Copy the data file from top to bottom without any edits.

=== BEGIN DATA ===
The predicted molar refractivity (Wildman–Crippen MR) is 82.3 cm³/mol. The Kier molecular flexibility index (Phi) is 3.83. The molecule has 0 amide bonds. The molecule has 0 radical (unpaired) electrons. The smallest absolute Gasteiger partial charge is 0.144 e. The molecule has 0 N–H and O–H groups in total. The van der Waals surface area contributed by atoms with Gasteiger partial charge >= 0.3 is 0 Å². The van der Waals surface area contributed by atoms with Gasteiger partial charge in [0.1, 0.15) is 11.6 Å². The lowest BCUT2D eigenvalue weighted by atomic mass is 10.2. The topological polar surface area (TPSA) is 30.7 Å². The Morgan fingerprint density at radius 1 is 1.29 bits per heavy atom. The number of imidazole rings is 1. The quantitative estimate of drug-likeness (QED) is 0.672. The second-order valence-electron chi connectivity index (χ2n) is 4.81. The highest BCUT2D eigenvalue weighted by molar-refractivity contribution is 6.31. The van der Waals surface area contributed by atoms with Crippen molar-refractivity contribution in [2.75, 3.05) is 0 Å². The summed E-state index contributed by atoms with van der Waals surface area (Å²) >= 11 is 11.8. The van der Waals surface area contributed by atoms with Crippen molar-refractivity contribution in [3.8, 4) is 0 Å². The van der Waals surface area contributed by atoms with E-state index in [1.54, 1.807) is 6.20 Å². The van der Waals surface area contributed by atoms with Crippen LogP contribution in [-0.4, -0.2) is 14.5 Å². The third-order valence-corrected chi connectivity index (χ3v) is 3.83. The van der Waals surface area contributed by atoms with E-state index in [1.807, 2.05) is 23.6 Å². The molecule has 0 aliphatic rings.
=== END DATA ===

The predicted molar refractivity (Wildman–Crippen MR) is 82.3 cm³/mol. The Kier molecular flexibility index (Phi) is 3.83. The molecule has 0 amide bonds. The molecule has 0 radical (unpaired) electrons. The smallest absolute Gasteiger partial charge is 0.144 e. The molecule has 0 N–H and O–H groups in total. The van der Waals surface area contributed by atoms with Gasteiger partial charge >= 0.3 is 0 Å². The van der Waals surface area contributed by atoms with Gasteiger partial charge in [0.1, 0.15) is 11.6 Å². The lowest BCUT2D eigenvalue weighted by atomic mass is 10.2. The topological polar surface area (TPSA) is 30.7 Å². The Morgan fingerprint density at radius 1 is 1.29 bits per heavy atom. The number of imidazole rings is 1. The quantitative estimate of drug-likeness (QED) is 0.672. The second-order valence-electron chi connectivity index (χ2n) is 4.81. The highest BCUT2D eigenvalue weighted by molar-refractivity contribution is 6.31. The van der Waals surface area contributed by atoms with Crippen molar-refractivity contribution in [2.75, 3.05) is 0 Å². The summed E-state index contributed by atoms with van der Waals surface area (Å²) >= 11 is 11.8. The van der Waals surface area contributed by atoms with Crippen molar-refractivity contribution in [3.8, 4) is 0 Å². The van der Waals surface area contributed by atoms with E-state index in [1.54, 1.807) is 6.20 Å². The van der Waals surface area contributed by atoms with Crippen LogP contribution in [-0.4, -0.2) is 14.5 Å². The third-order valence-corrected chi connectivity index (χ3v) is 3.83. The van der Waals surface area contributed by atoms with E-state index in [1.807, 2.05) is 23.6 Å². The molecule has 0 aliphatic rings.